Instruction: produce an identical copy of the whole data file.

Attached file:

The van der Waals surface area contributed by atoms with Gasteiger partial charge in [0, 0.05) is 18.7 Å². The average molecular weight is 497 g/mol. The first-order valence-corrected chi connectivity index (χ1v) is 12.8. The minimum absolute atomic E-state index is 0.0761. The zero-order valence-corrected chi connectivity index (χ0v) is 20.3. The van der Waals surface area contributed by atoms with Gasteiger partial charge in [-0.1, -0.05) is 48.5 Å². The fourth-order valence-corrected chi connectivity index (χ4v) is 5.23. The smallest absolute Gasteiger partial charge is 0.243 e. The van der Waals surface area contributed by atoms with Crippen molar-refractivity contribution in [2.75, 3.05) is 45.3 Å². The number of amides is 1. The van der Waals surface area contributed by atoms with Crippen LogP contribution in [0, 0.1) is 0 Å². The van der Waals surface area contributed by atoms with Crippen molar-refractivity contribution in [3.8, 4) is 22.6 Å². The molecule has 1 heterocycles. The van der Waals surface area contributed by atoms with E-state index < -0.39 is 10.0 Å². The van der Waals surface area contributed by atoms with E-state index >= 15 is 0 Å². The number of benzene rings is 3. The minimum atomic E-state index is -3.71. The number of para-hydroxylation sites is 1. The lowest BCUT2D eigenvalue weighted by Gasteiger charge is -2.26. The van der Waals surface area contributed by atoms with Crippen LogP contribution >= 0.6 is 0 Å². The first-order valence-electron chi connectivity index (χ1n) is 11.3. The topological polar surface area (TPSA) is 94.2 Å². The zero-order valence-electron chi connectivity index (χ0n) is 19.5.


The van der Waals surface area contributed by atoms with Gasteiger partial charge in [0, 0.05) is 18.7 Å². The average molecular weight is 497 g/mol. The first-order valence-corrected chi connectivity index (χ1v) is 12.8. The minimum absolute atomic E-state index is 0.0761. The zero-order valence-corrected chi connectivity index (χ0v) is 20.3. The van der Waals surface area contributed by atoms with Gasteiger partial charge in [-0.1, -0.05) is 48.5 Å². The fourth-order valence-corrected chi connectivity index (χ4v) is 5.23. The smallest absolute Gasteiger partial charge is 0.243 e. The van der Waals surface area contributed by atoms with Crippen molar-refractivity contribution in [2.75, 3.05) is 45.3 Å². The number of amides is 1. The van der Waals surface area contributed by atoms with Crippen LogP contribution in [0, 0.1) is 0 Å². The van der Waals surface area contributed by atoms with Crippen molar-refractivity contribution in [3.8, 4) is 22.6 Å². The molecule has 1 heterocycles. The van der Waals surface area contributed by atoms with E-state index < -0.39 is 10.0 Å². The van der Waals surface area contributed by atoms with E-state index >= 15 is 0 Å². The number of benzene rings is 3. The minimum atomic E-state index is -3.71. The number of para-hydroxylation sites is 1. The lowest BCUT2D eigenvalue weighted by Gasteiger charge is -2.26. The van der Waals surface area contributed by atoms with Crippen LogP contribution >= 0.6 is 0 Å². The first-order valence-electron chi connectivity index (χ1n) is 11.3. The topological polar surface area (TPSA) is 94.2 Å². The zero-order valence-electron chi connectivity index (χ0n) is 19.5.